No End In Sight For Autistic Man Jailed In New Jersey

Tyler Loftus has been sitting in New Jersey’s Hunterdon County Jail since September 18. “Every day he calls and says, ‘Mom, come get me, I don’t want to stay here,'” his mother, Rita O’Grady, told me. Diagnosed with autism and intellectual disability, Tyler has the cognitive capacity of a 5-year-old. He can’t understand why he’s not allowed to leave.

Loftus, 23, was picked up by a police officer just past midnight after running away from his group home – an almost daily occurrence. Tyler hated the home. The other residents were much older; they taunted him, took his CDs and DVDs, broke his PlayStation, and accused him of stealing their cigarettes, even though he doesn’t smoke.

“I never consented to this placement,” O’Grady said. “I specifically withdrew consent, because I knew what would happen. But the Arc [the agency that operated the group home] moved him anyway.”

O’Grady’s fears were realized almost immediately. As soon as he was placed there on August 27, Tyler started a dangerous cycle which would begin with him running away. When he was caught and returned to the group home, he would get angry and aggressive with staff members, often threatening to kill them – patterns of behavior that had been a problem since 2001 and had contributed to the need for residential placement in the first place. Staff members would call 911, Loftus would be brought to the local ER for evaluation, then discharged back to the group home. This happened almost every day, sometimes more than once.

What was different about September 18? This time, Loftus was carrying a three-inch pocket knife he had taken with him because it was scary to walk the four miles to his mother’s house in the dark. He was charged with unlawful possession of a weapon and making terroristic threats against one of his roommates. O’Grady wonders if the police officer wasn’t just sick of chasing Tyler down every day.

“We were told by the police and the hospital that they’re not Tyler’s staff,” she said.

But the prosecutor can’t drop the charges because there is no place for Tyler to go. At his arraignment, the executive director of the Arc informed the judge that Loftus was officially evicted from all Arc residences. With two young sons at home, O’Grady simply cannot provide the 24-hour supervision and behavior management that Tyler requires. Finding an appropriate placement is the job of New Jersey’s Division of Developmental Disabilities (DDD); unfortunately, no one from that office bothered to show up to the arraignment.

The DDD did not respond to repeated requests for comment.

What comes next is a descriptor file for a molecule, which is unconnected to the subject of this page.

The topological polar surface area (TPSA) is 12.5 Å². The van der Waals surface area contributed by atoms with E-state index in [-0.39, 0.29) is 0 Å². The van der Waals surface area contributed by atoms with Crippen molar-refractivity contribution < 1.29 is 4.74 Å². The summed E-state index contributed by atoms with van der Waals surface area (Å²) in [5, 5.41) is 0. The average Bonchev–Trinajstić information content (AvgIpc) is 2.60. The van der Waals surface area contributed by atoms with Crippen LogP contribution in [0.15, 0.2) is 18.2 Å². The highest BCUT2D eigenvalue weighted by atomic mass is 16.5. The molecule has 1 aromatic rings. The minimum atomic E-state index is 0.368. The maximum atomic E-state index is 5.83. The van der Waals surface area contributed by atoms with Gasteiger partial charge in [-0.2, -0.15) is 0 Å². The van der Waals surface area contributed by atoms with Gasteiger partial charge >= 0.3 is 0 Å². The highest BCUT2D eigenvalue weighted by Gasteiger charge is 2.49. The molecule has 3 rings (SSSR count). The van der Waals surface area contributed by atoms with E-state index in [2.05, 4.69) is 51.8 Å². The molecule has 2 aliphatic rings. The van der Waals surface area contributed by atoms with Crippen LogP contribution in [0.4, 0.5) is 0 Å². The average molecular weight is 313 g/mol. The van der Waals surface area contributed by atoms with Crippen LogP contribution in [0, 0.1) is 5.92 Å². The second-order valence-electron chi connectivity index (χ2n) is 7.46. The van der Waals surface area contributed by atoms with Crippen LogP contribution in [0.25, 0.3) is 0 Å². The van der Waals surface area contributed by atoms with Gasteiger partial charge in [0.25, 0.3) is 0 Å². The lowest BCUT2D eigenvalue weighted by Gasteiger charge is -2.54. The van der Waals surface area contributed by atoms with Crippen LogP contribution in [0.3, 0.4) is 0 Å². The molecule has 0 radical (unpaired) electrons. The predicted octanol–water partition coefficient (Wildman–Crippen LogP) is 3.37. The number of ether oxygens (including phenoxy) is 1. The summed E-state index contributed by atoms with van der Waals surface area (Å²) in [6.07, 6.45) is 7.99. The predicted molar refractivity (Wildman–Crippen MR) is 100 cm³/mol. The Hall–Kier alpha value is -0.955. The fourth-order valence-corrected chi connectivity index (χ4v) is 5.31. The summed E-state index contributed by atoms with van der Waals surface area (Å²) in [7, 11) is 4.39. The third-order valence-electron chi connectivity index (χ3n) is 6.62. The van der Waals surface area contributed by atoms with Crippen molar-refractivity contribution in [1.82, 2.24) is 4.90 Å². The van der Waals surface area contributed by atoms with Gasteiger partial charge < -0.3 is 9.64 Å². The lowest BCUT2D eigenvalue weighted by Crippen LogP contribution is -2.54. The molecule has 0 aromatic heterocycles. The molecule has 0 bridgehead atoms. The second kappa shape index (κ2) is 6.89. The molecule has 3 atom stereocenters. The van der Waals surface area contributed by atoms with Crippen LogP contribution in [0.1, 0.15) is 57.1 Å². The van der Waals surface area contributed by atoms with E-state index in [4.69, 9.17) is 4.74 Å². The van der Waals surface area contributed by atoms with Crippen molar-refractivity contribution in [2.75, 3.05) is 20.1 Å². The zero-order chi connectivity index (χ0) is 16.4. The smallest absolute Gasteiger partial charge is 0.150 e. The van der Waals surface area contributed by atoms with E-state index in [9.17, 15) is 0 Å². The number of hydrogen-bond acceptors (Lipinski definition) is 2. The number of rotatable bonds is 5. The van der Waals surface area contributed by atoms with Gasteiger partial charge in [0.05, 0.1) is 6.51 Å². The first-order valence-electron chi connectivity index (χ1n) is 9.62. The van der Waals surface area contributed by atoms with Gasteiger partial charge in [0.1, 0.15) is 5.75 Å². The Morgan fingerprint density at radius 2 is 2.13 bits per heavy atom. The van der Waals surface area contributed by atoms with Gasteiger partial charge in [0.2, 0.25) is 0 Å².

Jail isn’t as bad as you might think: Tyler is kept separated from the general population; the nurses give him little tasks to occupy his time; one guard brought Tyler a box of crayons for his coloring books.

“When I heard he was going to jail, I just started throwing up,” O’Grady said. “But I’m so impressed with the jail’s treatment of someone with autism and intellectual disability. They recognized it right away and responded so kindly. It could have been so much worse.”

Still, all the players – the prosecutor, the public defender, the judge – seem to believe that Loftus doesn’t belong in jail. And there are facilities that specialize in the treatment of individuals with developmental delay and dangerous behaviors: the Woods School in Pennsylvania, for instance, where Tyler lived from the ages of 15 to 21. Closer to home there are state-run developmental centers, such as the one in Hunterdon, where Tyler has previously been admitted.

But these are no longer options. Governor Chris Christie’s Return Home New Jersey program has put a moratorium on all out-of-state placements, which are very expensive. One hundred fifty developmentally disabled individuals, including Loftus, have already been forced to move back to New Jersey, with hundreds of others scheduled to follow.

The problem, O’Grady explained, is that the community-based supports that Christie promised have not yet materialized. “There is one psychiatric hospital in the state that accepts people with autism and intellectual disability, and it always has a waiting list,” she said.

And those developmental centers? “Christie is closing them,” O’Grady told me. One closed last summer; another of the five remaining will be shuttered early in 2015. “And he’s put a stop order on all new admissions. Ideally, Tyler would be at Hunterdon while a permanent placement is found, but they can’t take him.”

So Tyler sits in jail. O’Grady calls DDD constantly, and is assured by his case manager that she is working hard to find the right placement. But the bigger question remains: what will happen to all the future Tylers? The ones with similarly unmanageable behaviors whose desperate parents have even resorted, according to recent news reports, to locking them in basements or caging them in dog kennels? Behaviors like Loftus’ are not uncommon in the autistic population: 40 percent are also intellectually disabled and more than 50 percent suffer from violent behaviors. Given the skyrocketing autism rate – 1 out of 68 American children are expected to develop the disorder – O’Grady considers programs that cut services in the name of saving money, like Return Home New Jersey, irresponsible.

Meanwhile, Tyler Loftus just wants to go home.